For nearly two centuries, the Chowanoke—an Algonquian people indigenous to northeastern North Carolina—were relegated to history books and considered by some experts to be extinct. Chowanoke descendants recently reorganized as a group though and, significantly, acquired a 146-acre parcel of former reservation land that they hope to use as a base for cultural revitalization effort
Duvonya Chavis, a tribal member, recently gave me a tour of the reclaimed property, meeting me in the deserted streets of Gatesville, the county seat of Gates County, a tucked away corner of North Carolina, before taking me down a country road straddled by swamp waters and cypress trees.
This area—known locally as Indian Neck—all used to be part of an 11,360-acre reservation set aside by colonial authorities in 1677 for the Chowanoke following a war with the colonists. Its remote location provided a refuge for a people that at the time of contact with English explorers in the 16th century were considered the most powerful Algonquian group in North Carolina, with population estimates ranging at several thousand people, and settlements on both sides of the Chowan River, including at Indian Neck, between Cole’s and Bennett’s Creeks.
The Chowanoke feature prominently in the account of Sir Ralph Lane, who led one of the Roanoke colonies in 1585-1586, and kidnapped Skiko, the son of Menatonon, the Chowanoke headman, taking him hostage to Roanoke Island. But subsequent wars, disease epidemics, and colonial encroachment, decimated the tribe and much of the original reservation was sold off during the course of the 18th century. The last 30-acre tract of communally held land was lost by tribal members in 1821, supposedly capping the story of the Chowanoke. But less than two years ago, Chavis, a descendant of the men named on the old tribal land conveyances, and other Chowanoke, purchased back a 146-acre parcel that had once been part of the reservation.
“I strategically wanted land that was right here on Bennett’s Creek, because it was just history,” said Chavis after we arrived on the property. The land is low, and you can feel the moisture in the soil with every step. Part of the parcel has been cleared here, yet there is little apparent to the eye that this used to be the site of a Chowan Indian town. Chowanoke people did live here for generations though and some still live near the site. Some married into the local European and African communities and lost touch with their Indian ancestry. Others, like Chavis, who was raised across the river in nearby Winton, retained their culture.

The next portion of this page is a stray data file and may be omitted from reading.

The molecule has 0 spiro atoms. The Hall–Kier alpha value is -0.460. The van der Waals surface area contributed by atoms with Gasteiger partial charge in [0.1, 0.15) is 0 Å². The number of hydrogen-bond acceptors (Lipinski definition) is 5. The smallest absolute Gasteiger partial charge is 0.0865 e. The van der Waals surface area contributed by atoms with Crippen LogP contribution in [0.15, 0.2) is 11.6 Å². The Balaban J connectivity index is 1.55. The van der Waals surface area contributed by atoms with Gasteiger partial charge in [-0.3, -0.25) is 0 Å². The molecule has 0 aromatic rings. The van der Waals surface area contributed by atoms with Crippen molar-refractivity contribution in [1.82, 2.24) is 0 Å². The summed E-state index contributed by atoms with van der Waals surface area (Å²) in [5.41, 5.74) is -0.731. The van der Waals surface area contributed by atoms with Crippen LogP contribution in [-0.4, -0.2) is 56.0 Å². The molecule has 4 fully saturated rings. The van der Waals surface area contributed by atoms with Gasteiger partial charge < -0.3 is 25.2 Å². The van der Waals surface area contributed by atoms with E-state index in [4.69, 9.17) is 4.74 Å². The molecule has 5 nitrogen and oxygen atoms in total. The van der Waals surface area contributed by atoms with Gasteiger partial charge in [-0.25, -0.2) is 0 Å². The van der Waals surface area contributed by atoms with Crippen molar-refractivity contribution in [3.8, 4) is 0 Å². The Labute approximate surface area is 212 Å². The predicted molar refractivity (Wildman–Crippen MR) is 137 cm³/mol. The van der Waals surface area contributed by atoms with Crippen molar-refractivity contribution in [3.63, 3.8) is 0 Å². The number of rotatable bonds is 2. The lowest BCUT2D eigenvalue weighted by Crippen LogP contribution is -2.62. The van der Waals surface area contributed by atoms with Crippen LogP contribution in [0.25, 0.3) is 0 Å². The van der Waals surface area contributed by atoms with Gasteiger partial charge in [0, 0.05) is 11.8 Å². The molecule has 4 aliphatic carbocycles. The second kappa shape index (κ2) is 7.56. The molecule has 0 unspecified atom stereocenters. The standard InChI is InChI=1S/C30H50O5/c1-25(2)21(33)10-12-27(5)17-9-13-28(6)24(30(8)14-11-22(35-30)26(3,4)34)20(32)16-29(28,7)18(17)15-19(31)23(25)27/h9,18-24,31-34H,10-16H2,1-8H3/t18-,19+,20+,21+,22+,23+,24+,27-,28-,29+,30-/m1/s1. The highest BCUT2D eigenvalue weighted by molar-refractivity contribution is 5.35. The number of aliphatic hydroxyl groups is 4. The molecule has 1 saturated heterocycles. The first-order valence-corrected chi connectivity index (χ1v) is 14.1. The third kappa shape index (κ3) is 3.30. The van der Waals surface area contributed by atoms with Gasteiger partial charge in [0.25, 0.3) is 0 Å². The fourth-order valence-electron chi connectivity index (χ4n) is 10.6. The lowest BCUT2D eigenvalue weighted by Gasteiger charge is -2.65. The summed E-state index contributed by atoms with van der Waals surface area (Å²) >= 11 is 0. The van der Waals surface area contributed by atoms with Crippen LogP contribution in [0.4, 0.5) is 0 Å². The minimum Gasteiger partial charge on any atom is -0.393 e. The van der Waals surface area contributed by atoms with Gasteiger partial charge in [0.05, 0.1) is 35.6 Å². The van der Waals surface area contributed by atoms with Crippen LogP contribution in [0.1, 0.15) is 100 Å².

“I am very sad about what has happened to American Indian people here along the East Coast,” said Chavis. “I really hate it… We now have people who are Indian who do not even know they are really Indian by ancestry, though mentally they are some other race. I am very fortunate that my grandparents and my parents continued to tell us that we were Indian.” She alluded to the efforts of authorities, notably Walter Plecker, the registrar of Virginia’s Bureau of Vital Statistics in the early 20th century, to have all Indian people reclassified in official documents as black.
“It is now my passion to get our people reorganized to the point where we start to regrow and repopulate and live the cultural experience that we used to have,” she said.
To accomplish this, the Chowanoke envision creating a cultural and meeting center, as well as nature trails for the benefit of the tribe, other Native Americans, and the community at large.
This is concurrent with the Chowanoke’s efforts to secure state and federal recognition. Though some Chowanoke can trace their ancestry to the men named in the Chowan Indian land conveyances, some were once members of the Meherrin Indian Tribe, headquartered across the Chowan River in Hertford County, which has state but not federal recognition. They have since left that tribe.
By maintaining its own property, Chavis now hopes to reinforce Chowanoke tribal identity among other descendants.
“One of the things that is very important for us as a tribe, is to have that land base because it is historical, and because this is actually the area that was assigned to us after the war in 1676, and I think when you have a reservation, at least the outside community will acknowledge that you are Indian,” Chavis said. “Once that reservation is gone, it’s almost like you have assimilated into society and you are no longer considered Indian. You are no longer called Indian once you lose your land.”
Forest Hazel, a historian who in 2014 published a research paper on the Chowanoke in North Carolina Archaeology, told ICTMN that he believes the acquisition of the land will be a “new beginning” for the Chowanoke, enabling them to hold meetings and ceremonies on land that both traditionally belonged to them and was assigned to them. He also agrees with Chavis, that it could help to reinforce Indian identity, both among descendants and in the eyes of the community.
“It is clear from the historic record that once the Chowanoke lost the last of their land, their non-Indian neighbors quickly relegated them to the category of ‘free people of color’,” said Hazel, who is also the tribal historian for the Occaneechi Band of the Saponi Nation in North Carolina. “To their neighbors, their identity as Native people, as Chowanoke, was tied to their possession of a distinct piece of tribal land. This newly acquired piece of old reservation land should serve as an outward sign of the re-establishment of a Native presence in the Gates County area.”